Of course some of the artists performing will rap or sing about smoking weed and getting laid at Coachella, as usual. Of course Mr. Anschutz with so many companies is virtually hands off in daily operations. If he would interfere an individual booking his employees would not accept that. You could say: Don’t portray an agenda or bogeyman where there is none. Freedom means that people can disagree with one another. And artists, that don’t support the agenda of Mr. Anschutz can play at his festivals. But this is not a matter of good versus evil, it’s a matter of banality versus normality, or even worse: banality that actively tries to change normality with financial support and a network, with entertainment companies deeply rooted in society, that tries to change our perceptions.

“When a government controls the media, they can control what you see… and what you don’t see,” was the slogan of China Owns Us. According to Variety it’s “a project of the Center for American Security, which is itself affiliated with the Enterprise Freedom Action Committee. The whole thing is run by Richard Berman, a notorious D.C. figure known for stealth campaigns against unions, animal rights activists, and environmentalists.” Who’s the man behind this campaign? According to Washington Post “tax records indicate that the Anschutz Foundation has given hundreds of thousands of dollars to Berman’s nonprofits.” It’s ironic that a man with strong ties to the government, owning one of the biggest media companies in the world, accuses a Chinese competitor for exactly the same.

Cruelty and evil are often not as simple as the instincts of a simple criminal, who commits crimes such as burglary, or maybe tax fraud in a direct way. A society can deal with this kind of criminal behaviour using the judicial system. Abstract evils are much more complicated. It’s about creating a system where the actions and thoughts of people are being corrupted by a system. That’s exactly what the banality of evil is about. As a reaction to this term media-analyst Edward S. Herman has emphasised the importance of "normalising the unthinkable." According to him, "doing terrible things in an organised and systematic way rests on ‘normalisation.’ This is the process whereby ugly, degrading, and unspeakable acts become routine and are accepted as ‘the way things are done’.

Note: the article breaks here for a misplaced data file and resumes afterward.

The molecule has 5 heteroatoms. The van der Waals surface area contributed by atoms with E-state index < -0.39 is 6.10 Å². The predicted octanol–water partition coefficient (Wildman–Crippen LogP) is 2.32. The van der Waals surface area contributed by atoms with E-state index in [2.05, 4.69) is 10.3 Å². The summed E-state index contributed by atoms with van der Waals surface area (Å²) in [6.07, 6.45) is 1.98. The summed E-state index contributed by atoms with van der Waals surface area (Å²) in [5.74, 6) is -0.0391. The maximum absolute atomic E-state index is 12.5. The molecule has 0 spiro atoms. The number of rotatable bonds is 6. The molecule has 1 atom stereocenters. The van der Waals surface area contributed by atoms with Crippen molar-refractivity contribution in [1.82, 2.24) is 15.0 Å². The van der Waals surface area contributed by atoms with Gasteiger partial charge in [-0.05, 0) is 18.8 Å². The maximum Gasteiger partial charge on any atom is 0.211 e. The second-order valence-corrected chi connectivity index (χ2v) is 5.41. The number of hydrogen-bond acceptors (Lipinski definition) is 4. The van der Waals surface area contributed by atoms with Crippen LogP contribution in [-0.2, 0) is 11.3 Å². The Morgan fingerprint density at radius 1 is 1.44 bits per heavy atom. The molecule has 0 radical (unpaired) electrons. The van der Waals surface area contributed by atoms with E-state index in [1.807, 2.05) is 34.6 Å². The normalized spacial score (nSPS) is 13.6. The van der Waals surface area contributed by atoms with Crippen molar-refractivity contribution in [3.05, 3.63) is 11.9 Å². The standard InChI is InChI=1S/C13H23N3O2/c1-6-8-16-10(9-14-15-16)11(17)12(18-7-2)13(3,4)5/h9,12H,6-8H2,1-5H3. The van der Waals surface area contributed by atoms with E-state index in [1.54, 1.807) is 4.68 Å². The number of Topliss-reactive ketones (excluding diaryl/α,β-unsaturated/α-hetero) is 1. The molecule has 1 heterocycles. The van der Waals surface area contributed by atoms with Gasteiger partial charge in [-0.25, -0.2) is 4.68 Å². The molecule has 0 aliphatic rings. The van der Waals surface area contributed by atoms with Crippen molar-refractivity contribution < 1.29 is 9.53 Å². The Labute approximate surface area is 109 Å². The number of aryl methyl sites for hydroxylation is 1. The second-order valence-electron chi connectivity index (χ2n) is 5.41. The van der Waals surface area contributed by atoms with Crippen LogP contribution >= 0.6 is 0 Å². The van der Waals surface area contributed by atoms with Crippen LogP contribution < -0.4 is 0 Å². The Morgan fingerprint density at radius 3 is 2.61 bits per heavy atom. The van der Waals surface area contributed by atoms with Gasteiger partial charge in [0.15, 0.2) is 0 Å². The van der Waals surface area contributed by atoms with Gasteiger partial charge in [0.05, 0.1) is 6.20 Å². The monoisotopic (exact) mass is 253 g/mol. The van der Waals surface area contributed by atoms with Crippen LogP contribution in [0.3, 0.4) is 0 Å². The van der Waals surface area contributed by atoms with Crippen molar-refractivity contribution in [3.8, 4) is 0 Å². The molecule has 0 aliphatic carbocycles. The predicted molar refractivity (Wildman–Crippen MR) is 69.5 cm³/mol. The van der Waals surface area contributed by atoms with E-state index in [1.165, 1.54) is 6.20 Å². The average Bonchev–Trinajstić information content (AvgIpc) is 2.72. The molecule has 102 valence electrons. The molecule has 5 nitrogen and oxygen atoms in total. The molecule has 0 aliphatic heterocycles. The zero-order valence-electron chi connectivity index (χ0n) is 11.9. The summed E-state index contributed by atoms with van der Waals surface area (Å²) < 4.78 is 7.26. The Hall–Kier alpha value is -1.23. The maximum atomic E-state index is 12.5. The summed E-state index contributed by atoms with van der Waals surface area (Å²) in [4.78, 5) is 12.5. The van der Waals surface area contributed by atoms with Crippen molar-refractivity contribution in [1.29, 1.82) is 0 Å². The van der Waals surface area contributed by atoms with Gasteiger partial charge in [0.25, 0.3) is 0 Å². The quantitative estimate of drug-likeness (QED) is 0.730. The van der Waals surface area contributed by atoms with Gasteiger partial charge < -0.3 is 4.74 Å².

Just as he denies climate change the owner of AEG also denied these facts to The Fader in a rare public statement: “Recent claims published in the media that I am anti-LGBTQ are nothing more than fake news – it is all garbage. I unequivocally support the rights of all people without regard to sexual orientation. We are fortunate to employ a wealth of diverse individuals throughout our family of companies, all of whom are important to us – the only criteria on which they are judged is the quality of their job performance; we do not tolerate discrimination in any form.

"Both The Anschutz Foundation and I contribute to numerous organisations that pursue a wide range of causes. Neither I nor the Foundation fund any organisation with the purpose or expectation that it would finance anti-LGBTQ initiatives, and when it has come to my attention or the attention of The Anschutz Foundation that certain organisations either the Foundation or I have funded have been supporting such causes, we have immediately ceased all contributions to such groups.”

The fact that Anschutz rarely gives interviews does not matter. This statement he gave to The Fader also does not matter as long as he can’t deny the facts. Money talks. Anschutz is not only involved in many areas of the entertainment business. He also wants to change it. He barely speaks in public. In a 2004 speech at Hillsdale College he talked about his involvement in Hollywood: "My reasons for getting into the entertainment business weren’t entirely selfless. Hollywood as an industry can at times be insular and doesn’t at times understand the market very well. I saw an opportunity in that fact." It might be true that Hollywood’s insular and it’s the guy’s money. If he wants to make The Chronicles Of Narnia cause he likes it for his grandchildren, let him. But there’s more. Anschutz also says: "Another lesson I’ve learned is to keep firm control of the creative process."

If a company has shareholders, you can use your shareholder power to change how the company behaves in a socially responsible way. That works, again and again. But what do you do if the company is privately owned and lots of money, millions of dollars the company makes, goes to…?

Anschutz can do with his money whatever he wants. Only a few people in the world (most are his friends, not yours) have the vast amounts of money he has to pay lobby groups. But we can also use our words to oppress his oppression of freedom of speech and freedom of internet, his denial of science. We have to keep asking questions. And so can our favourite artists. Fans can write to their favourite artists to ask why they are operating in these kinds of constructions. Journalists can ask critical questions and investigate … and of course the artists represented by these companies can change the system from within. It’s only entertainment.